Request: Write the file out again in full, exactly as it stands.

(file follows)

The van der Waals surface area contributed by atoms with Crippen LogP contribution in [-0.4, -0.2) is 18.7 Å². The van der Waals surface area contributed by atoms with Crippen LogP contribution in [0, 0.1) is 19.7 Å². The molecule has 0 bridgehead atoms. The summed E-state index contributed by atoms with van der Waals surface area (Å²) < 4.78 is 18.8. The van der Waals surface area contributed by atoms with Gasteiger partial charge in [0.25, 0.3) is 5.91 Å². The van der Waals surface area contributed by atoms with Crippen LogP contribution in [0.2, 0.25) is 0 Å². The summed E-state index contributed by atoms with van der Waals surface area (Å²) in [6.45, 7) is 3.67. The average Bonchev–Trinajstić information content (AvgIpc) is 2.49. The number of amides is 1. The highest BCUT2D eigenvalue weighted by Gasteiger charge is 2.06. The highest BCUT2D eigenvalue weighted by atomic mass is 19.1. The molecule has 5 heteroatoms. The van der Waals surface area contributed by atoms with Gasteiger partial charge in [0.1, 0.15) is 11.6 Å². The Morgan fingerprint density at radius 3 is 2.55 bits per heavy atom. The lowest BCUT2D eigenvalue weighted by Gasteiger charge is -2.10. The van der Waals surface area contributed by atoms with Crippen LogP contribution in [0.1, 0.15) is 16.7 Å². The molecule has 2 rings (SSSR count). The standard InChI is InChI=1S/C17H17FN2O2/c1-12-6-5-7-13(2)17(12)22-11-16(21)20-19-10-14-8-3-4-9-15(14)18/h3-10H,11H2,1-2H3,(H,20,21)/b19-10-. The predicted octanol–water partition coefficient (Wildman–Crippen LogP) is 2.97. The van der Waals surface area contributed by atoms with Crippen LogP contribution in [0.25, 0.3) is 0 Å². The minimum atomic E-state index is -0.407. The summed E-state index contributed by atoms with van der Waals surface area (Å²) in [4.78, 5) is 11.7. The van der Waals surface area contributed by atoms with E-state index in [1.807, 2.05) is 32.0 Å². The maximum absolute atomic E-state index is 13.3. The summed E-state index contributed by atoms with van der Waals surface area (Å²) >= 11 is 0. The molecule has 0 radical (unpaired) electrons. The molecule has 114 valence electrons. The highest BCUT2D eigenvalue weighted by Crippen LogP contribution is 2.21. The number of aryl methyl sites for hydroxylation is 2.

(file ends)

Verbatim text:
The van der Waals surface area contributed by atoms with Crippen LogP contribution in [-0.4, -0.2) is 18.7 Å². The van der Waals surface area contributed by atoms with Crippen LogP contribution in [0, 0.1) is 19.7 Å². The molecule has 0 bridgehead atoms. The summed E-state index contributed by atoms with van der Waals surface area (Å²) < 4.78 is 18.8. The van der Waals surface area contributed by atoms with Gasteiger partial charge in [0.25, 0.3) is 5.91 Å². The van der Waals surface area contributed by atoms with Crippen LogP contribution in [0.2, 0.25) is 0 Å². The summed E-state index contributed by atoms with van der Waals surface area (Å²) in [6.45, 7) is 3.67. The average Bonchev–Trinajstić information content (AvgIpc) is 2.49. The number of amides is 1. The highest BCUT2D eigenvalue weighted by Gasteiger charge is 2.06. The highest BCUT2D eigenvalue weighted by atomic mass is 19.1. The molecule has 5 heteroatoms. The van der Waals surface area contributed by atoms with Gasteiger partial charge in [0.1, 0.15) is 11.6 Å². The Morgan fingerprint density at radius 3 is 2.55 bits per heavy atom. The lowest BCUT2D eigenvalue weighted by Gasteiger charge is -2.10. The van der Waals surface area contributed by atoms with Crippen LogP contribution in [0.1, 0.15) is 16.7 Å². The molecule has 2 rings (SSSR count). The standard InChI is InChI=1S/C17H17FN2O2/c1-12-6-5-7-13(2)17(12)22-11-16(21)20-19-10-14-8-3-4-9-15(14)18/h3-10H,11H2,1-2H3,(H,20,21)/b19-10-. The predicted octanol–water partition coefficient (Wildman–Crippen LogP) is 2.97. The van der Waals surface area contributed by atoms with Crippen LogP contribution in [0.25, 0.3) is 0 Å². The minimum atomic E-state index is -0.407. The summed E-state index contributed by atoms with van der Waals surface area (Å²) in [4.78, 5) is 11.7. The van der Waals surface area contributed by atoms with E-state index in [1.807, 2.05) is 32.0 Å². The maximum absolute atomic E-state index is 13.3. The summed E-state index contributed by atoms with van der Waals surface area (Å²) >= 11 is 0. The molecule has 0 radical (unpaired) electrons. The molecule has 114 valence electrons. The highest BCUT2D eigenvalue weighted by Crippen LogP contribution is 2.21. The number of aryl methyl sites for hydroxylation is 2.